It did not take her long to find the place where the object had struck. There was a long gash in the earth ending in a smoking hollow. Within the hollow was a ship – a ship unlike any Chloe had ever seen before. This was no mining vessel!

Filled with a sense of urgency she did not understand, she scrambled down into the hollow and located the hatch of the vessel. It opened easily beneath her touch and she hesitated before entering.

“Hello?” she called. “Are you all right in there?”

There was no answer, but the sense of urgency increased. Catching her bottom lip between her teeth, she cautiously entered. Dim lights came on as the door slid shut behind her, making her jump.

“Hello?” she called again. There was still no answer and she moved slowly towards the front of the craft. The short passage had several doors, but instinctively she knew what she sought was behind the door at its end.

It slid open automatically and she found the pilot, unconscious and still strapped into his seat. Chloe cursed under her breath. It was obvious he was larger than she was, how was she supposed to get him out of the ship, let alone away from here before Gannon arrived?

Anti-grav sled, a voice whispered in her mind.

Startled, she glanced around. “Who said that?”

Aft compartment.

The sense of urgency was almost unbearable. Chloe quickly left the cockpit and hurried to the aft compartment where she found the anti-grav sled that was used for moving heavy cargo. Towing it behind her, she returned to the front where she managed to free the pilot from his restraints and push him out of his seat and onto the sled.

“Sorry,” she said, wincing in sympathy as he hit the sled hard. There wasn’t a sound out of him. She really hoped she hadn’t added to his injuries.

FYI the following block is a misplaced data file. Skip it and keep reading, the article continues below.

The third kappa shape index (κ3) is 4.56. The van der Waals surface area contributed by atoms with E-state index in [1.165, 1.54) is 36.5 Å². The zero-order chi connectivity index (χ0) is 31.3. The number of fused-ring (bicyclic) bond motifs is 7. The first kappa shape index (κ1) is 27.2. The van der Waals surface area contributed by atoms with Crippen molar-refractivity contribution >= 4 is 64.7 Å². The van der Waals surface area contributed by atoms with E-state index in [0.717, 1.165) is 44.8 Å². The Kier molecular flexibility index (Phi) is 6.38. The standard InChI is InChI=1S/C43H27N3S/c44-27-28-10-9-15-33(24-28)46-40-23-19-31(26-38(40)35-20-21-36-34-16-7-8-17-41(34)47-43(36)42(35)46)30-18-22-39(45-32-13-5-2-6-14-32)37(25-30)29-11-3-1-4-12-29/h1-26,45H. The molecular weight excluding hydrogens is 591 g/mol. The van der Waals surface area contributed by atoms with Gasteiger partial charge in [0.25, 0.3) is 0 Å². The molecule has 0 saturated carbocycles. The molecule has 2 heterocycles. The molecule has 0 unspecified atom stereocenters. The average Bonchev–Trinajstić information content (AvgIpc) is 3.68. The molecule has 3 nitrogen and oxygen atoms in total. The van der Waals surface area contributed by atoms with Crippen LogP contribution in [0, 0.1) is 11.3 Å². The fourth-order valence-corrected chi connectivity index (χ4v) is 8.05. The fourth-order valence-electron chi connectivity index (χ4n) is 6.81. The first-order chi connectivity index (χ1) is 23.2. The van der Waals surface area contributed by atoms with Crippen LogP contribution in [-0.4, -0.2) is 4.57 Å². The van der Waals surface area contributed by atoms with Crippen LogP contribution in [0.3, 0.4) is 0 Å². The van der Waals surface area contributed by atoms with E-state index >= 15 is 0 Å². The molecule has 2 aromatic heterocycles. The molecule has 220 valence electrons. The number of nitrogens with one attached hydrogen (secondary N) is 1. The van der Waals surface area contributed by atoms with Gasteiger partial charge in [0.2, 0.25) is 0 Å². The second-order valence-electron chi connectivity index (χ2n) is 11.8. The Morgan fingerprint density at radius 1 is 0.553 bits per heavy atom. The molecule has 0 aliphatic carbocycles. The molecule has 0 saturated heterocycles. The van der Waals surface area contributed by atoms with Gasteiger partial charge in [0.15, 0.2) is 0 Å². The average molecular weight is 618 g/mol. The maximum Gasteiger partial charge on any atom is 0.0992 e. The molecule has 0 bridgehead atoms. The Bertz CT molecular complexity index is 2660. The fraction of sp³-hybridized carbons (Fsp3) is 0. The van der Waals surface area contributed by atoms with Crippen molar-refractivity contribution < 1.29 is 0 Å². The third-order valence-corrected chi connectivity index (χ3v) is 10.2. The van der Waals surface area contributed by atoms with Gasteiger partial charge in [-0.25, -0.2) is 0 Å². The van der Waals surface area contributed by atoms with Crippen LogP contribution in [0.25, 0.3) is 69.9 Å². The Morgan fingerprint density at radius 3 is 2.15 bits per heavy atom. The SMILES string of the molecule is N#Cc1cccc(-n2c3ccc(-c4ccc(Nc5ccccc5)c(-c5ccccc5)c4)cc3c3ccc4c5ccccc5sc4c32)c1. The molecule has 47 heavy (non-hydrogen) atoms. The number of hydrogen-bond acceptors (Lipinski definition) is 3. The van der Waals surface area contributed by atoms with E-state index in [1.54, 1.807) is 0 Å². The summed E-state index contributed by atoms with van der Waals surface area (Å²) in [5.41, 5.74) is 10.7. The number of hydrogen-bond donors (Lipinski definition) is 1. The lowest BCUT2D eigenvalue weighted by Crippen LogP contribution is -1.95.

The sled moved easily behind her, although she had to take an angled path out of the hollow to keep her passenger from sliding off. The sense of urgency increased as she saw lights tracing a grid like pattern in the distance. As she topped the rise just above the crash site, Chloe heard the voice again.

Conceal the ship.

“Mother?” she asked in a whisper, remembering Tierra telling her that Gannon must not find either the pilot or the ship.

Protect the ship.

Chloe turned to face the ship. Moonlight reflected in her eyes as they changed from brown to green and back again as she concentrated. The earth around the ship shivered and the ship slowly sank downwards. Once it was several feet below the surface, the gash in the earth repaired itself.

As Chloe faced forward and began dragging the sled behind her towards home, grass and weeds began growing in the bare earth where the gash had been. Plants sprang up behind her, covering her tracks away from the site.

Digital: Amazon | Smashwords (other retailers coming soon!)
Print: Amazon | Barnes & Noble | The Book Depository

Check out the other Books in this series: 

An Elemental Wind (Book 1)
An Elemental Fire (Book 2)
An Elemental Water (Book 3)

 

Author Interview & Contest: Carol R. Ward

An Elemental Earth Cover

If you haven’t read one of Carol R. Ward’s books, you should start now, because An Elemental Earth, the fourth book in her Ardraci Elementals series will be available this coming Monday! You can read the books out of order and not get too lost, but there’s a whole weekend between now and release day. What better way to spend it than catching up on the first three books!

Today, Carol’s agreed to have a little chat with us about her books, and cats in space. Pull up a comfy chair and get a nice cuppa! While you’re reading, consider what flower might spontaneously pop up (so to speak) if you were makin’ out with your main squeeze surrounded by nature.